Monday, July 13, 2015

Cat ear injuries: Do cat fights leave lasting scars?

cat torn ear flap
I took this photo several years ago, when Jasper had been in a scrape with a neighborhood cat (and he lost that fight, sadly). See that nasty-looking gash in his right ear? That's the injury he was left with when the fight was over, and as soon as I saw this thing, I whipped Jasper in for an exam.

My veterinarian told me, at the time, that bites and scratches like this aren't at all uncommon. When cats fight, they tend to grab and pull at anything that sticks out from an opponent's body. And unfortunately, that means that most cats that fight end up with ear injuries like this.

And sadly, those injuries rarely heal.

A cat's ear flap is full of visible blood vessels (that's why they glow pink when they're lit from behind), but there's just not enough blood in there to support new tissue growth. When these deep bites break through the upper layers of fur and skin, and those nasty teeth sink into the cartilage below, those bite marks stick around.

Many cats with a history of street life have ragged ears like this. Troy does.
Senior all-black cat with bite injuries
His left ear has two very distinct bite marks. To me, it looks an awful lot like two incisors went through his ear on the edge. He must have pulled back during the bite, and the other cat got a piece of his flesh in return.

The best way to prevent these injuries is, of course, to keep your cats indoors. But if you're caring for non-domesticated cats that can't come indoors, as I am, there are some things you can do to keep these fights from breaking out.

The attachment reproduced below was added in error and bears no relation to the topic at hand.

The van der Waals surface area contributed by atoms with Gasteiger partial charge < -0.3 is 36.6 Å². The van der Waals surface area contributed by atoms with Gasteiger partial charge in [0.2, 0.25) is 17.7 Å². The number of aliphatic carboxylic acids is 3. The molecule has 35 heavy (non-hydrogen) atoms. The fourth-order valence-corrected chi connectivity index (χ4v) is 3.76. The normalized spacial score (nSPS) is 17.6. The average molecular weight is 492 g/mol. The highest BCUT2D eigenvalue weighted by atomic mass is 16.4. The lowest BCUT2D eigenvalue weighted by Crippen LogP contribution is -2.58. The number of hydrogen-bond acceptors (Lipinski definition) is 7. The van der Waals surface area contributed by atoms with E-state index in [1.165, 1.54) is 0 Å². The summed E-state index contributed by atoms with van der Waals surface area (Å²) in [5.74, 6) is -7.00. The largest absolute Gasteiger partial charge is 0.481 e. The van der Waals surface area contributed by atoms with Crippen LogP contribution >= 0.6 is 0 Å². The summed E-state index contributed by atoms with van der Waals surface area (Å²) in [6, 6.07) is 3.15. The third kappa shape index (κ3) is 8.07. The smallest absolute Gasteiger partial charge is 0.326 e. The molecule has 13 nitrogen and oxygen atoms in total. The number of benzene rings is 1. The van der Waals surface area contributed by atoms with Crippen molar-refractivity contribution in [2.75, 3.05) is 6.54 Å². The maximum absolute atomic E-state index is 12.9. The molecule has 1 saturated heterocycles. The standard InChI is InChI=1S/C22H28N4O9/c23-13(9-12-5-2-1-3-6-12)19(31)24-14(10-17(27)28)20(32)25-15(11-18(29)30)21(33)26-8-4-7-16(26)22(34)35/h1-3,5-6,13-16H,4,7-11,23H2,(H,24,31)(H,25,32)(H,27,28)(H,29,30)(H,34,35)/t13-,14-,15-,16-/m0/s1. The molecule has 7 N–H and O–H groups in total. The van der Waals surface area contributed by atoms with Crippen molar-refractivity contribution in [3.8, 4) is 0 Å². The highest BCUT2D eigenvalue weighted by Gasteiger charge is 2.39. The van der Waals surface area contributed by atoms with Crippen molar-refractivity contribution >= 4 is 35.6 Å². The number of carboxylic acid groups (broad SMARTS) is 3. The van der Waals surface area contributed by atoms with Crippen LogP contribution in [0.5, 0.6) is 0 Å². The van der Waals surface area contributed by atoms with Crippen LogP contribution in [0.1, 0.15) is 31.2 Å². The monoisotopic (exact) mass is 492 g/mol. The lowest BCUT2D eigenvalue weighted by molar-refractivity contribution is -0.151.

For starters, spay/neuter your pets. An altered animal is less likely to fight, and it's less likely to command attention from other pets. Plus, you'll help with pet overpopulation. (More on that here.)

Next, keep your outdoor cats confined at night. Fighting at dawn and dusk seems common for outdoor cats, and cats running across roads in the depth of night are very hard for drivers to see. By keeping your cats confined, you're keeping them safe.

Any other great ideas out there? I'd love to hear them. Share in the comments!

2 comments:

  1. I should probably find a way to keep our outdoor cat confined at night. He's always getting beat up, poor thing. But I also think he hunts a lot at night, too, and that's why he's out there.

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    1. It's a hard call, I know, but putting them up does seem to keep them safer. They may not be hunting, but they're not getting hunted, either. Pretty good trade, right?

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